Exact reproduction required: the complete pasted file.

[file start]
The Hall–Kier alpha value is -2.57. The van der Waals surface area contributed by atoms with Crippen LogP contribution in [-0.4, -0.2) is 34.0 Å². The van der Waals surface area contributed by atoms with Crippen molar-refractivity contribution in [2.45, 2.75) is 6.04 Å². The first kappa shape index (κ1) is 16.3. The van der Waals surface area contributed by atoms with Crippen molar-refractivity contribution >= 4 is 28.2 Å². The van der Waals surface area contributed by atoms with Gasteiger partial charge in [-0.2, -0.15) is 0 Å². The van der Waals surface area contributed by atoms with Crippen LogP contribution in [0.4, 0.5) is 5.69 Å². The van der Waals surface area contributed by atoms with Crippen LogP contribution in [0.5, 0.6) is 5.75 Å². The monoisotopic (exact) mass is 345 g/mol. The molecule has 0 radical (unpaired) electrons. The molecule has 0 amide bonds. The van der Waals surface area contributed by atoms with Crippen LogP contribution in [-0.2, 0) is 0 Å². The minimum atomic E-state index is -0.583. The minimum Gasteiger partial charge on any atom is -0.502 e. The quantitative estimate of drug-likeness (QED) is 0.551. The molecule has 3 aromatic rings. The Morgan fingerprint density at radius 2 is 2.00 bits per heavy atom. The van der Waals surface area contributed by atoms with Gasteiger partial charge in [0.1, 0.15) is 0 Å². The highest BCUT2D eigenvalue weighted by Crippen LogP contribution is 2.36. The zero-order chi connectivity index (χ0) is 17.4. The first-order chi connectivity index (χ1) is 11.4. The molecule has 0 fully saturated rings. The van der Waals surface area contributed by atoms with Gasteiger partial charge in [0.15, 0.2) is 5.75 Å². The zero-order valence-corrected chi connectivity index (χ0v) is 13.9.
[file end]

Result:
The Hall–Kier alpha value is -2.57. The van der Waals surface area contributed by atoms with Crippen LogP contribution in [-0.4, -0.2) is 34.0 Å². The van der Waals surface area contributed by atoms with Crippen molar-refractivity contribution in [2.45, 2.75) is 6.04 Å². The first kappa shape index (κ1) is 16.3. The van der Waals surface area contributed by atoms with Crippen molar-refractivity contribution >= 4 is 28.2 Å². The van der Waals surface area contributed by atoms with Gasteiger partial charge in [-0.2, -0.15) is 0 Å². The van der Waals surface area contributed by atoms with Crippen LogP contribution in [0.4, 0.5) is 5.69 Å². The van der Waals surface area contributed by atoms with Crippen LogP contribution in [0.5, 0.6) is 5.75 Å². The monoisotopic (exact) mass is 345 g/mol. The molecule has 0 radical (unpaired) electrons. The molecule has 0 amide bonds. The van der Waals surface area contributed by atoms with Crippen LogP contribution in [-0.2, 0) is 0 Å². The minimum atomic E-state index is -0.583. The minimum Gasteiger partial charge on any atom is -0.502 e. The quantitative estimate of drug-likeness (QED) is 0.551. The molecule has 3 aromatic rings. The Morgan fingerprint density at radius 2 is 2.00 bits per heavy atom. The van der Waals surface area contributed by atoms with Gasteiger partial charge in [0.1, 0.15) is 0 Å². The highest BCUT2D eigenvalue weighted by Crippen LogP contribution is 2.36. The zero-order chi connectivity index (χ0) is 17.4. The first-order chi connectivity index (χ1) is 11.4. The molecule has 0 fully saturated rings. The van der Waals surface area contributed by atoms with Gasteiger partial charge in [0.15, 0.2) is 5.75 Å². The zero-order valence-corrected chi connectivity index (χ0v) is 13.9.